2020 Housing Round Up
Updated: Jan 12, 2021
What a year 2020 has been. Despite the majority of the year under the pandemic, the housing market performed remarkably.
In this blog, we review the housing performance in December, reflect on the remainder of the 2020 and look forward across 2021.
Who could have predicted the performance of the housing sector last year? No one, at least accurately. 2020 saw unprecedented activity in the housing market, with the average house prices ending the year up as follows - 3.9% according to Zoopla, 6% according to Halifax and 6.6% according to Rightmove. An incredible outcome, given the significance of the pandemic.
The indications so far for 2021, are that the market will be busy at least until the stamp duty holiday and the help to buy schemes come to an end on 31 March 2021. Coupled with the wider economic impacts, there will be a slower performing year ahead after that. Despite that, year end forecasts indicate an increase is average property values of - 1% according to Zoopla and 4% according to Rightmove.
The priorities for 2021 will remain in terms of what buyers will be looking for - the key priority remains that is to have more space, including outdoors.
December 2020 Performance
As usual, we take a look at data shared by Rightmove, Halifax and Zoopla.
Rightmove have a unique perspective on the market, given the volume of sales they have listed. Their December data covers approximately 95% of the UK housing market.
Average house prices in December were down -0.6% compared with November, with the national average of property achieving £319,945. Despite this drop, year end average prices were up 6.6% compared to 2019. An incredible and unexpected outcome given the pandemic.
Around 130,000 sales were agreed in December, up by a remarkable 44% on the same period in 2019!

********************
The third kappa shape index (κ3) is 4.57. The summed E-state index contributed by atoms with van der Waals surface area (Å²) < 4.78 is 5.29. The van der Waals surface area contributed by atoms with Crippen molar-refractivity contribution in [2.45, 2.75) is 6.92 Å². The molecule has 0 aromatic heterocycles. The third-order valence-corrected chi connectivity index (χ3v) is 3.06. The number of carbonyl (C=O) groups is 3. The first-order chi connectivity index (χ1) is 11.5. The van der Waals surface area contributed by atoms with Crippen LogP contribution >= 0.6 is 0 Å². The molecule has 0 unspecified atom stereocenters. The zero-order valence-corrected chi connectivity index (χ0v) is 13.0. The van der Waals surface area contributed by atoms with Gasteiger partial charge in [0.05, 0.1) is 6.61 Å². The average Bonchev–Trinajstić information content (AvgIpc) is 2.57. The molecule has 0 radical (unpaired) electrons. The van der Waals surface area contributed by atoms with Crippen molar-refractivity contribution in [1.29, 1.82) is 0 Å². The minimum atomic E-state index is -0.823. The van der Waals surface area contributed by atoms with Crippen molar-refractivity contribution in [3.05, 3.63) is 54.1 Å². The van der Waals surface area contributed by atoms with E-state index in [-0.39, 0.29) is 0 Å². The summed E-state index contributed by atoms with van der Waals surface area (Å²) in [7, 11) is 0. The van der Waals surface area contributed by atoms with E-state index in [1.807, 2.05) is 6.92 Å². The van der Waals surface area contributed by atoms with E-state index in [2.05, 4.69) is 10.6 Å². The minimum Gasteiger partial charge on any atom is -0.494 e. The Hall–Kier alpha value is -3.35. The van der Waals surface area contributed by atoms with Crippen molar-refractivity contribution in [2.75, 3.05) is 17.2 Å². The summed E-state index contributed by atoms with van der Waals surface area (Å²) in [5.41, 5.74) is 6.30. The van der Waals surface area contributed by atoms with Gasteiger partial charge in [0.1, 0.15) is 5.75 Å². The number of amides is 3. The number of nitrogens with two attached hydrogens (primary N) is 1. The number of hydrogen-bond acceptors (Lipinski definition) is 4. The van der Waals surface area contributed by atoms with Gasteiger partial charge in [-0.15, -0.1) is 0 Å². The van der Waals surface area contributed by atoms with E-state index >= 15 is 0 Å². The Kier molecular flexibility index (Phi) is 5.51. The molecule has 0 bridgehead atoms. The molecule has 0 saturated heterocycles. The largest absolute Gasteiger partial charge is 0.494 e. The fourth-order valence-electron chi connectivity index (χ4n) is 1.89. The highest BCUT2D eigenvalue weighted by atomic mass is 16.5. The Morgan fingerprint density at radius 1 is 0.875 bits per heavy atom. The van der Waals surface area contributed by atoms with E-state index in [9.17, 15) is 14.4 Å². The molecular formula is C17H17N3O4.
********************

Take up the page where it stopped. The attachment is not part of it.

When you look at the average by sector, property prices dropped the highest at the top end of the market, with house prices decreasing by -1.4%.
Looking back over a 5 year period, it is evident that property values in 2020 surpassed that of the previous years, despite the dips that crept in from September.
In December, the average number of days to obtain an offer was at 52 days, an additional 3 days compared to November. However this was still 19 days less than in December 2019!
In terms of outlook for 2021, Rightmove forecasts an average house price growth of 4%. This is due to housing priorities remaining high on households agendas. Rightmove expect Q1 to be busy as householders clamber to meet the end of the stamp duty holiday which ends on 31 March 2021.
There are currently 650,000 of properties changing hands according to Rightmove. With the end of the stamp duty, Q2 is expected to be slower although ongoing demand and low mortgage rates will keep the market moving.
Tim Bannister, Director of Property Data at Rightmove says:
"2021 has a lot of variables, and so is not an easy one to call, but with Rightmove’s unique leading indicators of buyer and seller behaviour we are confident that the housing market will continue to outperform general expectations next year as it did this. Our 2021 forecast of a 4% price rise is more conservative than the unsustainable 6.6% national average seen this year. There’s likely to be a lull in quarter two unless the stamp duty holiday is extended, but for many buyers its removal will not be make or break, though may lead them to reduce their offers to a degree to compensate for the higher tax, and indeed many sellers may be prepared to help to mitigate their buyer’s financial loss.”